New FIRE Video ‘Portraits of Terror’ Takes on Censorship of Art Examining Palestinian Terrorism
September 27, 2010
Today FIRE unveils the second video in our series examining censorship of hot-button issues on college campuses. Our new video, Portraits of Terror, tells the story of artist Joshua Stulman, whose exhibit of the same name was censored at Penn State University in 2006 by two professors who claimed that the art violated Penn State's policy against "hate speech."
What was the focus of the exhibit, you might wonder?
The exhibit "Portraits of Terror," the entirety of which may be seen here, explores the promotion of terrorism and anti-Semitism in the Palestinian territories. Stulman, who is Jewish, focuses on the origins of anti-Israeli terrorism, and in a previous project had focused on the "appropriation" of Nazi imagery by Hamas and Hezbollah. For this, according to a lawsuit later filed by Stulman against Penn State University and the two professors who censored him, he was called into a meeting with his art professor, Robert Yarber, where he was told that he was a racist, that his art was racist, that it promoted Islamophobia, and that he "was calling all Arabs murderers and deliberately misleading uninformed university students to promote the idea that all Arabs are terrorists." Perhaps in order to highlight the fierce political disagreement between Yarber and Stulman, Stulman's complaint goes on to allege that Yarber also said that "Israel is a terrorist state" and that Israel had "no right to exist." Indeed, the Daily Collegian, Penn State's student newspaper, reported at the time that the university had justified canceling the exhibit by claiming that it "did not promote cultural diversity" or "opportunities for democratic dialogue," and that another professor claimed it "did not mesh with the university's educational mission."
While Penn State President Graham Spanier very publicly overturned this decision, declaring "[t]hat exhibit is going to go up," Stulman's exhibit was never actually presented at Penn State. A later exhibition planned at Gratz College in Philadelphia was also canceled for fear of a violent response.
As I point out in the video, this was not the first time—nor is it likely to be the last time—a student faced censorship and/or punishment for speech critical of radical Islam or Islamic terrorism. Take, for example, the case at San Francisco State University in 2007, where members of the College Republicans who stomped on hand-drawn Hamas and Hezbollah flags during an anti-terrorism protest were brought up on charges of "incivility" by the campus judiciary. When San Francisco Chronicle columnist Debra Saunders called SFSU to ask how it could be possible to punish the students when the Supreme Court has held that even burning an American flag is protected expression under the First Amendment, university spokesperson Ellen Griffin responded, "I don't believe the complaint is about the desecration of the flag. I believe that the complaint is the desecration of Allah." This response has always struck me as remarkable, as it is the first time I can remember that a public university official tried to explain away a violation of the Free Speech clause of the First Amendment by violating the Establishment Clause of the First Amendment. The club ultimately prevailed in the campus judiciary and in a First Amendment lawsuit against the university.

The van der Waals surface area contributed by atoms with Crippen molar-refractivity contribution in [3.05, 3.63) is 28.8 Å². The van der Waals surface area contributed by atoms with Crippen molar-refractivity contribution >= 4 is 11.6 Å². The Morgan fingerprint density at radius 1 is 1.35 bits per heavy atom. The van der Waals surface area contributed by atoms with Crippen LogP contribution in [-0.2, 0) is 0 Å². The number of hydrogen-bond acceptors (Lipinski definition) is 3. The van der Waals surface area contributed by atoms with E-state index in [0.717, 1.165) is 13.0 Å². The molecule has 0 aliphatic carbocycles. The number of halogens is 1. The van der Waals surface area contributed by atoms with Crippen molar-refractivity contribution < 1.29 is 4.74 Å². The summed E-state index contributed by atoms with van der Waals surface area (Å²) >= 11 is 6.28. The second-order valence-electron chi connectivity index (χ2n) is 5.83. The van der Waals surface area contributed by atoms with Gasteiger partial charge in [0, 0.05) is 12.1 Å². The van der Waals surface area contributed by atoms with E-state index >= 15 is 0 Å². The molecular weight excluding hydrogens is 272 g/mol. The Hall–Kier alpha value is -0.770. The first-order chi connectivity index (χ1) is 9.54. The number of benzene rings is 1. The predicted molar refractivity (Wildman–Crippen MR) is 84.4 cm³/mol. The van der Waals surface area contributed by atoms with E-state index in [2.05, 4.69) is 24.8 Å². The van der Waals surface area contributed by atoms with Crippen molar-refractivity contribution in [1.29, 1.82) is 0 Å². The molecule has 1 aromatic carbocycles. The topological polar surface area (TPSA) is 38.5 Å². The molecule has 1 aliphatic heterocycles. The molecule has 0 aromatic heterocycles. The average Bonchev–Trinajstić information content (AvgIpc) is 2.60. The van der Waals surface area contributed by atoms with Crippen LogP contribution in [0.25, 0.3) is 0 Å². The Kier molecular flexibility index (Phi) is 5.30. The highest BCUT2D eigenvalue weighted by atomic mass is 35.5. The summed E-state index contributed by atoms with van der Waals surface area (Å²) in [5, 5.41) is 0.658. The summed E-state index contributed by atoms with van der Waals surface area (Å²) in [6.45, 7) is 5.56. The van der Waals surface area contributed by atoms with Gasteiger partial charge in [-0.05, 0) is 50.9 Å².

Meanwhile, that same year at Tufts University, a campus newspaper was punished for "harassment" for printing unflattering but verifiable facts about Islam during the school's "Islamic Awareness Week." For example, the paper's piece pointed out that author Salman Rushdie was forced into hiding after writing The Satanic Verses and that the countries that punish homosexuality by death are all Islamic theocracies, and merely repeated unflattering quotes from the Koran. Tufts' refusal to overturn this finding led to Tufts' inclusion on FIRE's "Red Alert" list of the worst campuses in America for free speech.